Brian Watson - You really do, and I always, there's a couple of sayings I like but one of them is, get knocked down seven, get up eight. I do that every single day even today. We get knocked down seven but we're always going to get up eight, and if we're knocked down 10, we're going to get up on 11. That's really what you need, there's so much no. To me I got to the point where no was just a temporary situation and hopefully we'll get to a yes. Every single day I'm going to try to find the person who wants to do business with me.
Adam Hooper - Good, well, so now from humble beginnings I'm sure in the early 2000s to Northstar and one of things we were talking about before, we got on the recording today is you guys are active in a lot of different markets not just the Denver area anymore. Take us a little bit through the journey from early days Northstar to now tracking so many different markets then we kind of dig in on some of your process there.
Brian Watson - Yeah, well, I started the company. I had saved up enough money in brokerage that I could live for a year and I told my wife at the time I said we're going to take a step backward for hopefully a giant leap forward. We'd saved up this money and I said I want to start the company. I started above Ted's Montana Grill on Larimer Square in Denver and a few hundred square feet and went out and started trying to put deals together. It wasn't easy but everything from creating the logo and mission and focus of the company. And now I've been blessed in building the company to where we own assets in 16 states across America; office, industrial and retail properties. We're about a billion three of market value. This year I expect that we should break $2 billion in market value. We're just always looking for good opportunities and I get to work with about 40 people here in Denver that I get to employ and it's just such a blessing to see these people achieving their own career, dreams and paying their rent or mortgages or sending their kids to school. Then we've got another 10 or so people around the country working on our different assets as well.
Adam Hooper - Good, and so now when you were looking in early acquisitions I'm assuming in the Denver area, how did you make a decision or at what point did you know it was time to grow outside of your home market there and start looking at other markets?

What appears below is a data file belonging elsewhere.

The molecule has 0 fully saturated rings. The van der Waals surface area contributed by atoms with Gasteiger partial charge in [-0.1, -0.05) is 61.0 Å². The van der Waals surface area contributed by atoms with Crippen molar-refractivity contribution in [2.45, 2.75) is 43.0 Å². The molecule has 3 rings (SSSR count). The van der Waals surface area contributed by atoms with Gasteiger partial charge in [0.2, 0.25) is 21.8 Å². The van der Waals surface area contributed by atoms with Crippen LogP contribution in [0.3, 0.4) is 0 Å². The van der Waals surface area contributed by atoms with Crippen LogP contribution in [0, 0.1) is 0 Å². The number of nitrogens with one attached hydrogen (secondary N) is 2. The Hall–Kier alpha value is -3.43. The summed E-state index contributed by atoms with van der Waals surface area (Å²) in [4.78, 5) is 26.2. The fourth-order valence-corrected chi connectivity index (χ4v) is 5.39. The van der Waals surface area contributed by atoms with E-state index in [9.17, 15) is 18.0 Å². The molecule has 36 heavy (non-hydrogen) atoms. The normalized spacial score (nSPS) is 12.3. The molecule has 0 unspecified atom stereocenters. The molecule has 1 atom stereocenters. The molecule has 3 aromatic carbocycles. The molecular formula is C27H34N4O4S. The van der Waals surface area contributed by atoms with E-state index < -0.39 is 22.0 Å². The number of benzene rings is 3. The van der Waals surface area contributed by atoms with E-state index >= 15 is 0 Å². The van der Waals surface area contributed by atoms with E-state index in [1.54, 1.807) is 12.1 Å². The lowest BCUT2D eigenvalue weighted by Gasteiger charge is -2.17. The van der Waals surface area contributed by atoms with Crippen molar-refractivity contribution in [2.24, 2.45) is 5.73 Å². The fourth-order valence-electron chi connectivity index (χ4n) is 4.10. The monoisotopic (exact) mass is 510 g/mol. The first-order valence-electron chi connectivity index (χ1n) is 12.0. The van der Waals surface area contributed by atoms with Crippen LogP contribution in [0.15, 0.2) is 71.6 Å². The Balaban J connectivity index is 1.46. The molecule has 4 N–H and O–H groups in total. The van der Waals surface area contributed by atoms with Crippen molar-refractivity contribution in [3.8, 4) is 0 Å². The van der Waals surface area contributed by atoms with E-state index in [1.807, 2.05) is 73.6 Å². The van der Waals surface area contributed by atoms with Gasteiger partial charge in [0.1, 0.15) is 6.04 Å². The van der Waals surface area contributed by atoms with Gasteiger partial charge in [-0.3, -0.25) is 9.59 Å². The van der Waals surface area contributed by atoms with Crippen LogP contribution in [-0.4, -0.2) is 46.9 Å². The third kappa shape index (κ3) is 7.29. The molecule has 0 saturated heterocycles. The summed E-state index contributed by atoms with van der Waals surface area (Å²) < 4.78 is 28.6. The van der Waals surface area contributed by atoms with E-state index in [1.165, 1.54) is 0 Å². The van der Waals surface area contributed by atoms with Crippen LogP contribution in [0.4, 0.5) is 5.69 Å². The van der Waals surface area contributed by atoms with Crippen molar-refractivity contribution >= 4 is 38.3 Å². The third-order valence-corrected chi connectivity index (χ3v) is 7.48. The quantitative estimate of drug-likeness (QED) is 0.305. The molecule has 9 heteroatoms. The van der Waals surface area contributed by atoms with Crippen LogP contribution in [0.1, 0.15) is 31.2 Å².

Brian Watson - Well, first I took some ideas, so I was mainly an office broker and large business park had land brokerage while I was at Cushman & Wakefield. I went out into the marketplace when I first started the company and say, where could be my niche and where can I add value? I really focused on buying vacant distressed buildings and I took ideas from the office world. Things like a full-height doors or lever hardware or higher-end carpet, whatever it might be and I really focused on buying that kind of one to $5 million asset. I want to created a book of success stories showing how we could take these assets and overlay some of these office concepts and better value, and really try to drive 25% plus returns to our investors. We were very successful in that and now we've migrated into the larger deals. Our real focus is buying those vacant assets. But years ago we made a huge transition of a company which was very instrumental. Commercial real estate isn't known as being a market that has a big heart shall we say. We really focus on going out and buying these vacant buildings to create jobs and opportunity and empowering Americans. There's a social impact piece that we've really honed in on and so, between buying the vacant assets and working with corporations we're very instrumental in that.
Adam Hooper - Now you have assets in 16 different states, are you guys looking at new markets, are you happy with those, is there enough opportunity within those markets?
Brian Watson - Yeah, so we own a bunch in Denver and so, and then we own in these other markets as well. We're always looking for great opportunities in different markets. We're a buyer or seller at any given day of the week. When we buy a vacant building, get it leased up, we're a seller or we might be a long term holder in some cases, and so yes, there are certain areas of the country that we like. Specifically, the western US, we focus a lot there just because the demographics and where a lot of the growth is going. Plus I love the mindset of the West but literally right now I own assets from upstate New York down to Texas and from the state of Washington down to Alabama and kind of everything in between.
Adam Hooper - What are the key things, a few of the key points that you guys are looking for, I guess first off, when you're looking into maybe expanding into a new market and then when you're making the hold versus sell decision, what are some market indicators maybe that you guys are looking at that would trigger a sell decision maybe?